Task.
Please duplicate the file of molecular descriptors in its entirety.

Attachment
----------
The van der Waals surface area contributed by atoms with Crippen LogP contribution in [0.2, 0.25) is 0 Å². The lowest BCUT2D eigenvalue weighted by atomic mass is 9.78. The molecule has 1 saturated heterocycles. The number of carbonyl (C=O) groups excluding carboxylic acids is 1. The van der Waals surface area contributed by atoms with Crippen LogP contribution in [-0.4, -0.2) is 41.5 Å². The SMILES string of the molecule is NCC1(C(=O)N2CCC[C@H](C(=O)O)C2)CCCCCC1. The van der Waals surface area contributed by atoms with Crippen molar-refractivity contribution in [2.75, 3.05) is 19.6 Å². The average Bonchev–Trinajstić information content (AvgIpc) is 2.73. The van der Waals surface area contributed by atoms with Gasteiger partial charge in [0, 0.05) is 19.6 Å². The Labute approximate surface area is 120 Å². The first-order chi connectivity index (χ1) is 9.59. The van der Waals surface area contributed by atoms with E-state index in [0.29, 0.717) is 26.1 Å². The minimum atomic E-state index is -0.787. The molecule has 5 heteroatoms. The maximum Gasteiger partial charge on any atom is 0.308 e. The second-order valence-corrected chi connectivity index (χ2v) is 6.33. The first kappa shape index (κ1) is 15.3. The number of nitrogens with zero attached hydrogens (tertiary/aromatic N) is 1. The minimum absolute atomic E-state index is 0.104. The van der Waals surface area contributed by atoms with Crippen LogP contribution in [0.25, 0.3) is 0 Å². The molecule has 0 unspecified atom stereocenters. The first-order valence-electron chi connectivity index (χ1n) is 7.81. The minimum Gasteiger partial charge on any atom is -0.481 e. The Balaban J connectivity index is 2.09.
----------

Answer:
The van der Waals surface area contributed by atoms with Crippen LogP contribution in [0.2, 0.25) is 0 Å². The lowest BCUT2D eigenvalue weighted by atomic mass is 9.78. The molecule has 1 saturated heterocycles. The number of carbonyl (C=O) groups excluding carboxylic acids is 1. The van der Waals surface area contributed by atoms with Crippen LogP contribution in [-0.4, -0.2) is 41.5 Å². The SMILES string of the molecule is NCC1(C(=O)N2CCC[C@H](C(=O)O)C2)CCCCCC1. The van der Waals surface area contributed by atoms with Crippen molar-refractivity contribution in [2.75, 3.05) is 19.6 Å². The average Bonchev–Trinajstić information content (AvgIpc) is 2.73. The van der Waals surface area contributed by atoms with Gasteiger partial charge in [0, 0.05) is 19.6 Å². The Labute approximate surface area is 120 Å². The first-order chi connectivity index (χ1) is 9.59. The van der Waals surface area contributed by atoms with E-state index in [0.29, 0.717) is 26.1 Å². The minimum atomic E-state index is -0.787. The molecule has 5 heteroatoms. The maximum Gasteiger partial charge on any atom is 0.308 e. The second-order valence-corrected chi connectivity index (χ2v) is 6.33. The first kappa shape index (κ1) is 15.3. The number of nitrogens with zero attached hydrogens (tertiary/aromatic N) is 1. The minimum absolute atomic E-state index is 0.104. The van der Waals surface area contributed by atoms with Crippen LogP contribution in [0.25, 0.3) is 0 Å². The molecule has 0 unspecified atom stereocenters. The first-order valence-electron chi connectivity index (χ1n) is 7.81. The minimum Gasteiger partial charge on any atom is -0.481 e. The Balaban J connectivity index is 2.09.